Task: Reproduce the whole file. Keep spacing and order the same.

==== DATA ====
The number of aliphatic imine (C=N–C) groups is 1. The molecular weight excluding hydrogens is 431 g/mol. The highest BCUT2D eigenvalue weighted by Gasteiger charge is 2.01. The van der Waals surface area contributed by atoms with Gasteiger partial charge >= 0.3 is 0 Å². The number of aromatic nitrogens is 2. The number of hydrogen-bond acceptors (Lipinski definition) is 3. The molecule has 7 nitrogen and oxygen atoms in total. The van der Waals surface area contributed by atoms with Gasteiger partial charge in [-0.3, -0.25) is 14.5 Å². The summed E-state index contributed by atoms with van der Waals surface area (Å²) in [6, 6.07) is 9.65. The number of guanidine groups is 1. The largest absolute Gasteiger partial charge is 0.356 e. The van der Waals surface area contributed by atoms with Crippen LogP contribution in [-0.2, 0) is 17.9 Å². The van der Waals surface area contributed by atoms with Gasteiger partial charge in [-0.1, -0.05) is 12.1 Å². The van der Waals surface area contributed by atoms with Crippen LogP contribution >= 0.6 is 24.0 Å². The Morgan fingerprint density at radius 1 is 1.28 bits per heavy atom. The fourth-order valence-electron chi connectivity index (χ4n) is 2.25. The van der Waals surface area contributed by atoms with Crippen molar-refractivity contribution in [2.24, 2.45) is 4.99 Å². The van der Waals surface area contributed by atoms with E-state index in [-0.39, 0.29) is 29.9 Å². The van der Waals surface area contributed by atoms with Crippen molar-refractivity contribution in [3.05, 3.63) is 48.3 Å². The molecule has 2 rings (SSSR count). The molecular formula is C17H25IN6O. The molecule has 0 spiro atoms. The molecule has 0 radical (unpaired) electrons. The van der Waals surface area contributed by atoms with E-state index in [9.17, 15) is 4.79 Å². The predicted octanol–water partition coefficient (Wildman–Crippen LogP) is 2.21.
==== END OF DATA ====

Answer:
The number of aliphatic imine (C=N–C) groups is 1. The molecular weight excluding hydrogens is 431 g/mol. The highest BCUT2D eigenvalue weighted by Gasteiger charge is 2.01. The van der Waals surface area contributed by atoms with Gasteiger partial charge >= 0.3 is 0 Å². The number of aromatic nitrogens is 2. The number of hydrogen-bond acceptors (Lipinski definition) is 3. The molecule has 7 nitrogen and oxygen atoms in total. The van der Waals surface area contributed by atoms with Gasteiger partial charge in [-0.3, -0.25) is 14.5 Å². The summed E-state index contributed by atoms with van der Waals surface area (Å²) in [6, 6.07) is 9.65. The number of guanidine groups is 1. The largest absolute Gasteiger partial charge is 0.356 e. The van der Waals surface area contributed by atoms with Crippen LogP contribution in [-0.2, 0) is 17.9 Å². The van der Waals surface area contributed by atoms with Gasteiger partial charge in [-0.1, -0.05) is 12.1 Å². The van der Waals surface area contributed by atoms with Crippen LogP contribution >= 0.6 is 24.0 Å². The Morgan fingerprint density at radius 1 is 1.28 bits per heavy atom. The fourth-order valence-electron chi connectivity index (χ4n) is 2.25. The van der Waals surface area contributed by atoms with Crippen molar-refractivity contribution in [2.24, 2.45) is 4.99 Å². The van der Waals surface area contributed by atoms with E-state index in [-0.39, 0.29) is 29.9 Å². The van der Waals surface area contributed by atoms with Crippen molar-refractivity contribution in [3.05, 3.63) is 48.3 Å². The molecule has 2 rings (SSSR count). The molecular formula is C17H25IN6O. The molecule has 0 spiro atoms. The molecule has 0 radical (unpaired) electrons. The van der Waals surface area contributed by atoms with E-state index in [9.17, 15) is 4.79 Å². The predicted octanol–water partition coefficient (Wildman–Crippen LogP) is 2.21.